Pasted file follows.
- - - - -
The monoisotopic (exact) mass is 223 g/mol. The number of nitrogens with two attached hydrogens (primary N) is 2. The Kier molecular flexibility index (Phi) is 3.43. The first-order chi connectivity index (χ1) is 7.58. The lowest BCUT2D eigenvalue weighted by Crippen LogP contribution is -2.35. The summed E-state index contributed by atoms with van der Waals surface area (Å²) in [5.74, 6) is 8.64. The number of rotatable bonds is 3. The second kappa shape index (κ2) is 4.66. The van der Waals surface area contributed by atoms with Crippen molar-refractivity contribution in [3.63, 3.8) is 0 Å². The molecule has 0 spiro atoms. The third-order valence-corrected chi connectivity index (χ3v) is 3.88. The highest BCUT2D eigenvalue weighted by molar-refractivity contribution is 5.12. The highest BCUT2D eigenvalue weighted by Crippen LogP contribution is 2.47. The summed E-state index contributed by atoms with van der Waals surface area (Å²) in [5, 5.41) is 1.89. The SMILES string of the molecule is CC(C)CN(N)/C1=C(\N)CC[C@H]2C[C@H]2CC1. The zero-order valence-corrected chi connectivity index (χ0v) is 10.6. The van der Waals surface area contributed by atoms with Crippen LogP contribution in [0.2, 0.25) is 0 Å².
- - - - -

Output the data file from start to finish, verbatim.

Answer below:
The monoisotopic (exact) mass is 223 g/mol. The number of nitrogens with two attached hydrogens (primary N) is 2. The Kier molecular flexibility index (Phi) is 3.43. The first-order chi connectivity index (χ1) is 7.58. The lowest BCUT2D eigenvalue weighted by Crippen LogP contribution is -2.35. The summed E-state index contributed by atoms with van der Waals surface area (Å²) in [5.74, 6) is 8.64. The number of rotatable bonds is 3. The second kappa shape index (κ2) is 4.66. The van der Waals surface area contributed by atoms with Crippen molar-refractivity contribution in [3.63, 3.8) is 0 Å². The molecule has 0 spiro atoms. The third-order valence-corrected chi connectivity index (χ3v) is 3.88. The highest BCUT2D eigenvalue weighted by molar-refractivity contribution is 5.12. The highest BCUT2D eigenvalue weighted by Crippen LogP contribution is 2.47. The summed E-state index contributed by atoms with van der Waals surface area (Å²) in [5, 5.41) is 1.89. The SMILES string of the molecule is CC(C)CN(N)/C1=C(\N)CC[C@H]2C[C@H]2CC1. The zero-order valence-corrected chi connectivity index (χ0v) is 10.6. The van der Waals surface area contributed by atoms with Crippen LogP contribution in [0.2, 0.25) is 0 Å².